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YateleyandDDay

Page history last edited by PBworks 13 years, 3 months ago

Yateley and D-Day - 6th June 1944 - Air Support

The planning for the Normandy Invasion, Operation Overlord, took more than two years. The Allied air campaign had 3 main objectives: (a) to gain air supremacy over the invasion area; (b) to isolate the battlefield area by "interdicting" road, rail and communication networks; and (c) once the invasion began, to provide close battlefield support for the ground forces.

In the the first five months of 1944 Allied heavy bombers effectively destroyed the Luftwaffe, and crippled aircraft and petroleum production. At D minus 60 interdiction raids began against rail centres; from D minus 46 the bridges on the Seine and Loire were bombed; and from D minus 21 German airfields within a radius of 130 miles of the landing area were attacked, the aircraft from Hartford Bridge playing a key role.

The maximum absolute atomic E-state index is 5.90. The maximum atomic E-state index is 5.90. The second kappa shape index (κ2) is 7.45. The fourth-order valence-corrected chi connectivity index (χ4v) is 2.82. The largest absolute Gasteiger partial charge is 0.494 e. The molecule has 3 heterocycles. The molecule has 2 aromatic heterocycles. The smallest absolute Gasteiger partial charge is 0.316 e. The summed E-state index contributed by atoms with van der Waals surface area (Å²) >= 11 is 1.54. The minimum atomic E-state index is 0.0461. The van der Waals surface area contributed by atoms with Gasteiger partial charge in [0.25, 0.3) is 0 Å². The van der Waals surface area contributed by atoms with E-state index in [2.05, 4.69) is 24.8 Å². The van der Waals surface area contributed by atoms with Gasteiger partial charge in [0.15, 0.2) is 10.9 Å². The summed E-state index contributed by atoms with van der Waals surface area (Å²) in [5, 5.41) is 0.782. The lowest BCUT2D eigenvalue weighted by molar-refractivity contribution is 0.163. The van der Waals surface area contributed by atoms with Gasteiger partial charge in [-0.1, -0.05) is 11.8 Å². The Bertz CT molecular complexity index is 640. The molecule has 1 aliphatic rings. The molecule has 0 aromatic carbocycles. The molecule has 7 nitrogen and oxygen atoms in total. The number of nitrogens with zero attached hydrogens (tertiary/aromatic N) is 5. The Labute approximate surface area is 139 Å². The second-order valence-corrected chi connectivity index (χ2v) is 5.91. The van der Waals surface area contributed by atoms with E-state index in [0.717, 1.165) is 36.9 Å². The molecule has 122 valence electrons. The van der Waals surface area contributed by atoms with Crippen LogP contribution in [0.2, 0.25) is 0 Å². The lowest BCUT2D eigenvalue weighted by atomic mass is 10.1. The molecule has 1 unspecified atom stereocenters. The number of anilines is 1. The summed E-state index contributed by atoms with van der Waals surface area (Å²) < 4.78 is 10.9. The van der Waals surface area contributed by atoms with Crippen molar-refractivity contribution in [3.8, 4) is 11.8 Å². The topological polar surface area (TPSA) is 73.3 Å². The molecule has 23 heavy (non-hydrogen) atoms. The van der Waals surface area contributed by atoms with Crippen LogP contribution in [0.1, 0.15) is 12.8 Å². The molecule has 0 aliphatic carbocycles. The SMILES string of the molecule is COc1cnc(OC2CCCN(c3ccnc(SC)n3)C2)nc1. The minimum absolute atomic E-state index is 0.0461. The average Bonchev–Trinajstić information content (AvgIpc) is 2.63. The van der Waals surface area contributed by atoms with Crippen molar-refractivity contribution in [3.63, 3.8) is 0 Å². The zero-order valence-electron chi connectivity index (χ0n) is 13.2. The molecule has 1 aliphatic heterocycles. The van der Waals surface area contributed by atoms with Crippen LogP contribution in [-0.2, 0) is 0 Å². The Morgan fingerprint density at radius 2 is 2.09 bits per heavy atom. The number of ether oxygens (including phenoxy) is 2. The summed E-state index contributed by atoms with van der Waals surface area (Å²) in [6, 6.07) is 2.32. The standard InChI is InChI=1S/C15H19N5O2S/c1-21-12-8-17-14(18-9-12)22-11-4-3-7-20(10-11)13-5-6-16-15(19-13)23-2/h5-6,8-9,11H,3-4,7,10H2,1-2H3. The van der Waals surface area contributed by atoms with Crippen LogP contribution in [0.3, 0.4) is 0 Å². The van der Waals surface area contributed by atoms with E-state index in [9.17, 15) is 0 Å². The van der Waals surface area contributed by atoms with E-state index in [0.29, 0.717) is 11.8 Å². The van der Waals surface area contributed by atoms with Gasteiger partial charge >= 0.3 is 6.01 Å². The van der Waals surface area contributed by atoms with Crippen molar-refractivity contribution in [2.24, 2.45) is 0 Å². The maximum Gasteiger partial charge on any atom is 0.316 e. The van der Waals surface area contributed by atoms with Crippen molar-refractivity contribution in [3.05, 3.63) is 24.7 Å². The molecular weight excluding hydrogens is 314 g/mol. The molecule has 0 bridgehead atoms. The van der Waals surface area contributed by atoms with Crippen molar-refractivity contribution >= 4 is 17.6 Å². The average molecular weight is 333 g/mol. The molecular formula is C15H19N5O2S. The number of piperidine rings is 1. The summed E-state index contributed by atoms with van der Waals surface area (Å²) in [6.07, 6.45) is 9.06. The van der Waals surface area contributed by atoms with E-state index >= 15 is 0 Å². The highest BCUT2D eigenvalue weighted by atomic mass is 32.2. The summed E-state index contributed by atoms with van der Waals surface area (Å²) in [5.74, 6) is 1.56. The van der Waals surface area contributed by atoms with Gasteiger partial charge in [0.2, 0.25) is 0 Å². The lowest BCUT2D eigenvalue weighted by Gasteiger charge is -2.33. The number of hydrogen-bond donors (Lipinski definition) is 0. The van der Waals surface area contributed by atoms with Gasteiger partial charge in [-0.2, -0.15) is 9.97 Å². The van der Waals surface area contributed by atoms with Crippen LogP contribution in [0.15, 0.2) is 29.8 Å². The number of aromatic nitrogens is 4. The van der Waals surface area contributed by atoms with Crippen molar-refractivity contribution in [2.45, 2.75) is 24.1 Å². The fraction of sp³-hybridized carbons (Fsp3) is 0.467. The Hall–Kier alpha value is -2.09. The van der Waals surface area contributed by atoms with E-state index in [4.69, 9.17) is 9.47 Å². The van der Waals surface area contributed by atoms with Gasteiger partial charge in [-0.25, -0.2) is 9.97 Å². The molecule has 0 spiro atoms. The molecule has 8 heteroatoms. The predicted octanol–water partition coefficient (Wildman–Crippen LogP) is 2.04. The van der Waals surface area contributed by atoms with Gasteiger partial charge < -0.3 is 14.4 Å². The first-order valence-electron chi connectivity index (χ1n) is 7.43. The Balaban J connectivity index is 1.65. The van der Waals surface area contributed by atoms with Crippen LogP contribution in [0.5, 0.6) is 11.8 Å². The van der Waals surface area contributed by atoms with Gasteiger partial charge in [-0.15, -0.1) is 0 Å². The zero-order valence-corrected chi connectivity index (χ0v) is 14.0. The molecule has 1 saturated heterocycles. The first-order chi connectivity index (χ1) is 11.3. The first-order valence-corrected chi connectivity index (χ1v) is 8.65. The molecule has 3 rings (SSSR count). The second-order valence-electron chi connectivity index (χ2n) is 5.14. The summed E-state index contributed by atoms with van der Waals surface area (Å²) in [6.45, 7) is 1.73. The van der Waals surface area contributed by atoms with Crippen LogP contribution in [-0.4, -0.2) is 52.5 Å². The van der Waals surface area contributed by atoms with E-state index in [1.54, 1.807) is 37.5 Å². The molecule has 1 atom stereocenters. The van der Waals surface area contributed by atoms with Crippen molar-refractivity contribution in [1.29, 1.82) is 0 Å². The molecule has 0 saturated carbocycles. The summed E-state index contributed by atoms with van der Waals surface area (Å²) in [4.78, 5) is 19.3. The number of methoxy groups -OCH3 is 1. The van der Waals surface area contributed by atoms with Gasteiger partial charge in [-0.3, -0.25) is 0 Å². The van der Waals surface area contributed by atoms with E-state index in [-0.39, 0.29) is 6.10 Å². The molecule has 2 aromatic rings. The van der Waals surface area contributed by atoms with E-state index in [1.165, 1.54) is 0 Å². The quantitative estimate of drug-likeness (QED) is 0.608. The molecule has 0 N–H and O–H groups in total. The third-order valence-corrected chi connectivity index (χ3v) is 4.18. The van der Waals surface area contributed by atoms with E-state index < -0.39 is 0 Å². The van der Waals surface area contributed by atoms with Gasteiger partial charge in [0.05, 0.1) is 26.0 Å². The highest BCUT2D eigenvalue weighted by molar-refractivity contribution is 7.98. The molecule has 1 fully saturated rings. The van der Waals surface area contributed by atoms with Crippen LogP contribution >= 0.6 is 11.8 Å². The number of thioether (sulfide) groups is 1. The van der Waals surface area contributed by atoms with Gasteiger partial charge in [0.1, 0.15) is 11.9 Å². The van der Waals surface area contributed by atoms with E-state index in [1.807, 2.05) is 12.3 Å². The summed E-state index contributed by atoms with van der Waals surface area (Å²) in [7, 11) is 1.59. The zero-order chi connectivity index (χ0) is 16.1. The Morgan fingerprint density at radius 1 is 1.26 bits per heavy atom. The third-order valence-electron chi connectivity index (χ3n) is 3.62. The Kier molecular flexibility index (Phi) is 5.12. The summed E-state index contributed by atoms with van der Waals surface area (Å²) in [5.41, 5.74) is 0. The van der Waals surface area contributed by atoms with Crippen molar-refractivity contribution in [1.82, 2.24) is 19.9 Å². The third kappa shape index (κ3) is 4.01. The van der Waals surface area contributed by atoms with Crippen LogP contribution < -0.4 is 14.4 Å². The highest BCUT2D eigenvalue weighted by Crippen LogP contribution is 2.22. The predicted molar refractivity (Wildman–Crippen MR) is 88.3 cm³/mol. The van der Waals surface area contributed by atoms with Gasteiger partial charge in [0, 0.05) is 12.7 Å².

On the day before D-Day the medium bombers of 137 Wing were fitted with special smoke canisters so that they could fly close to the sea along the beaches, laying a protective smoke screen.

By D-Day RAF Hartford Bridge was home to at least two other squadrons of 141 Wing of fighters: No 264 Squadron flying the nightfighter version of the Mosquito, and No 322 (Dutch) Squadron flying the brand new Spitfire XIV. Before D-Day the Dutch had been tasked with preventing any German reconnaissance aircraft overflying England and so learning of the build-up to D-Day.

During and after D-Day 2TAF claimed 9,896 sorties destroying 3,597 enemy armour and vehicles, a vivid witness to the courage, skill and endurance of the aircrews.

 

Back to Yateley Common in WW2

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Back to RAF Hartford Bridge in the Military Topic on this website

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